To obtain a copy of the summary findings of the Impact On Youth study, call NORML at (202) 483-5500, or write to 1001 Connecticut Ave. NW, Suite 1010, Washington, DC 20036, or access the NORML Homepage at http://www.norml.org/.

    10 states currently have decriminalized cannabis

    NORML maintains a directory of all the pot laws in the various states at
    http://www.norml.org/laws/stateidx.shtml. The "Notes" section states:


    D = The state has "decriminalized" marijuana to some degree. In general, this means that there is no possible prison time or criminal record for first-time possession of a specified amount for personal consumption. Instead, it is treated like a minor traffic violation.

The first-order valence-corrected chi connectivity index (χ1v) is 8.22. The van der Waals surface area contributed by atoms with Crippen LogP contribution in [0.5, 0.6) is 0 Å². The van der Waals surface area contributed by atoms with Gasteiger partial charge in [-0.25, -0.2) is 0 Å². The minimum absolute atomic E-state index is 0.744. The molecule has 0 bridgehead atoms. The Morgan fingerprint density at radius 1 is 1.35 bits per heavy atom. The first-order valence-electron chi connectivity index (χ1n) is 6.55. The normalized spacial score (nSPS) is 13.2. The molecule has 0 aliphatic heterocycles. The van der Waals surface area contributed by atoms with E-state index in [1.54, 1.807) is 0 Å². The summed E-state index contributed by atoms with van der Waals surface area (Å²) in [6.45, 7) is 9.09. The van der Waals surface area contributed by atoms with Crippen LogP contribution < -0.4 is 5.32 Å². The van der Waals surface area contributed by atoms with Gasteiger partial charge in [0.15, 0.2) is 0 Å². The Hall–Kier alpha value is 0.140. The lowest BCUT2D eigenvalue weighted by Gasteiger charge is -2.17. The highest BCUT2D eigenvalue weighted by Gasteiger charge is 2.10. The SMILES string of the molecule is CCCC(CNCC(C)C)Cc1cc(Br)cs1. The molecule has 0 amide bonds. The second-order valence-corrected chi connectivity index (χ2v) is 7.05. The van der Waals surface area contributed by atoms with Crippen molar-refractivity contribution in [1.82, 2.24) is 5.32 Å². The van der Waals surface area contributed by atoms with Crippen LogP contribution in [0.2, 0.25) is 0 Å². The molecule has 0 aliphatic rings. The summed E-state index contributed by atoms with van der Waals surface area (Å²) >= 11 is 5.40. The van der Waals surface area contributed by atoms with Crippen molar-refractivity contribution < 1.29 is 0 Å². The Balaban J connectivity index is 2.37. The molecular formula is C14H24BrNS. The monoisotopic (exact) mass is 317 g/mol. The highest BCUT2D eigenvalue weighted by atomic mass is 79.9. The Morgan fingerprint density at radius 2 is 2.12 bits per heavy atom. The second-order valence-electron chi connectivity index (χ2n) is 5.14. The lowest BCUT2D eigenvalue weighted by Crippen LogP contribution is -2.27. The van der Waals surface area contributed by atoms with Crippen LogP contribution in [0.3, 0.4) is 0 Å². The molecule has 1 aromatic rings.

The states' information is included on four different pages. A search through each finds these states denoted as having decriminalized pot:

    New York
    North Carolina

    Not Going To Pot

    The Oregonian
    [staff editorial]
    Saturday, May 3, 1997

    After more than two decades of treating it like jaywalking, Oregon lawmakers want to turn up the heat on marijuana use

    The Oregon House of Representatives took exactly the right step in exactly the right direction this week when it recriminalized possession of small amounts of marijuana.

    Legislators approved House Bill 3643, which makes possession of less than an ounce of marijuana a class C felony instead of the minor that it has been for the past 24 years. The Senate should quickly approve the bill, and Gov. John Kitzhaber ought to sign it.